The 1992 edition of the race incorporated the 1st IAAF World Half Marathon Championships. Martin Mathathi holds the current men's course record with his run of 58:56 minutes in 2011. Mary Jepkosgei Keitany's women's course record of 65:39 minutes, was set in 2014. In 2018, Mo Farah equalled Tanni Grey-Thompson's record of five consecutive wins.Great North Wood
The Great North Wood was a natural oak woodland that covered most of the area of raised ground starting some four miles (6.4 km) south of central London, covering the Sydenham Ridge and the southern reaches of the River Effra and its tributaries. At its full extent, the wood's boundaries stretched almost as far as Croydon and as far north as Camberwell.
There are some 20 remaining fragments of the Great North Wood, including Dulwich Wood, Sydenham Hill Wood, Biggin Wood and Beaulieu Heights.Although little of the original woodland remains, there are many placenames that refer to the Great North Wood. Today's suburban placenames that contain the contraction Norwood include South Norwood, Upper Norwood and West Norwood (known as Lower Norwood until 1885). Other local names that reflect the area's woodland past include Woodside, Forest Hill, and Honor Oak.Great North Woods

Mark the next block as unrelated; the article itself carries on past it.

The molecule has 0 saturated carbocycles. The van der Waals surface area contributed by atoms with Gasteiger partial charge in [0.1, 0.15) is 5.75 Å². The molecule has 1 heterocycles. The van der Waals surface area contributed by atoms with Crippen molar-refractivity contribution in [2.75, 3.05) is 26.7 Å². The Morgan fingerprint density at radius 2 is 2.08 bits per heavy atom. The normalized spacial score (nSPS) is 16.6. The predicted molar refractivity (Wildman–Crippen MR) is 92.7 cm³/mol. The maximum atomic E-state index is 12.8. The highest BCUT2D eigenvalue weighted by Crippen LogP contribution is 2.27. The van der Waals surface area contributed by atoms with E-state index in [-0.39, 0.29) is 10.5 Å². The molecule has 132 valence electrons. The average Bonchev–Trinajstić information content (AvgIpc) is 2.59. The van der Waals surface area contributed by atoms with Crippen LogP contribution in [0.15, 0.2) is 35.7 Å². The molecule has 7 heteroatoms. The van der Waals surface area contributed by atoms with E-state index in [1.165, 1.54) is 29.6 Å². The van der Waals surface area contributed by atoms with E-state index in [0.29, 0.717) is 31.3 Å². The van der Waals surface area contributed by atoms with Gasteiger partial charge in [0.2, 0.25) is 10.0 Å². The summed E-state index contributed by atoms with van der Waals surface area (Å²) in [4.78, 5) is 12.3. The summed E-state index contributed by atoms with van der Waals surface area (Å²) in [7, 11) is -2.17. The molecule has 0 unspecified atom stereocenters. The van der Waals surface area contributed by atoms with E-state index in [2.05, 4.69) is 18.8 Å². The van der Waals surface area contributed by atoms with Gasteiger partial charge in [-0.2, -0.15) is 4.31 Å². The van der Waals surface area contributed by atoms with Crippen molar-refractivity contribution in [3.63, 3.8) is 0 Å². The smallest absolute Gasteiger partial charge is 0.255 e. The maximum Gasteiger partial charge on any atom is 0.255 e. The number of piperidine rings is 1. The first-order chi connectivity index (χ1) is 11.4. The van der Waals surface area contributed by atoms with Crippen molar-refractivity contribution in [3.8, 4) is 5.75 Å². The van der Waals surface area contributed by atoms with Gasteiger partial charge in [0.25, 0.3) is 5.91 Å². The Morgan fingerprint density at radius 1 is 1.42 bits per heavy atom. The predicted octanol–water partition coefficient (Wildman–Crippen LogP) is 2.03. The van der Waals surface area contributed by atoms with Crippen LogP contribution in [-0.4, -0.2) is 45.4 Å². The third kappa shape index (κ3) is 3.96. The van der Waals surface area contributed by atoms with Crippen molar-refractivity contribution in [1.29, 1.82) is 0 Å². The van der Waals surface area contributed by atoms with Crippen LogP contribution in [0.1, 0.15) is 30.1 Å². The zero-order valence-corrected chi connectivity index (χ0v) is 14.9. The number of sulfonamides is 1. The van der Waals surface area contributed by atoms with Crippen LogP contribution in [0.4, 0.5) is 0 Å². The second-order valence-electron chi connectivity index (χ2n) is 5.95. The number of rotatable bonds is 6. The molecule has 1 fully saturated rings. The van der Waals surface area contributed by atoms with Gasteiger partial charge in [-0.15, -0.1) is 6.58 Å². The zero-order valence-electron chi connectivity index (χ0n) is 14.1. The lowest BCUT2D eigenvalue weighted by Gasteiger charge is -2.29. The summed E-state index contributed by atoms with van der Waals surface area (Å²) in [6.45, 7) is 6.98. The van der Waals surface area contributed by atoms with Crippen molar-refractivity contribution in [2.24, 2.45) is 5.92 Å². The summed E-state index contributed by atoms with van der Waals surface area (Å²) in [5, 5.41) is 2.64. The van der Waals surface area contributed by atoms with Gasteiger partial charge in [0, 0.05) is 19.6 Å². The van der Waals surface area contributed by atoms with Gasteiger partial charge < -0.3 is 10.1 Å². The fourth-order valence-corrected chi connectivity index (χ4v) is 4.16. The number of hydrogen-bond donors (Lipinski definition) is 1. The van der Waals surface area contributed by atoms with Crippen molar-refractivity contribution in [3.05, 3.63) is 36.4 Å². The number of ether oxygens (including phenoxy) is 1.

The Great North Woods, also known as the Northern Forest, are spread across four northeastern U.S. states: Maine, New Hampshire, Vermont and New York. The area spans from the Down East lakes of Maine to the Adirondack Mountains of New York, generally bordering the Canadian province of Quebec. Collectively, the Great North Woods make up a 26 million acre (105,000 km²) forestland.Great North Woods Region (New Hampshire)
The Great North Woods Region, also known as the North Country, is located at the northern tip of New Hampshire, United States, north of the White Mountains Region and is part of the larger Great North Woods. The Great North Woods is a tourism region of New Hampshire and is located in Coos County. The dividing line is loosely defined as running from Cushman to south of Berlin and east to the Maine border. Berlin is the largest community in the sparsely-populated region by a sizable margin; it has more than 1/3 of the population of the region, which as a whole has around 30,000 residents, though the number grows some in the summer months during the tourist season. Lancaster, the county seat, is the second largest community. Of the remaining communities in the region, only Milan, Stewartstown, Colebrook, Northumberland have populations greater than 1,000 people.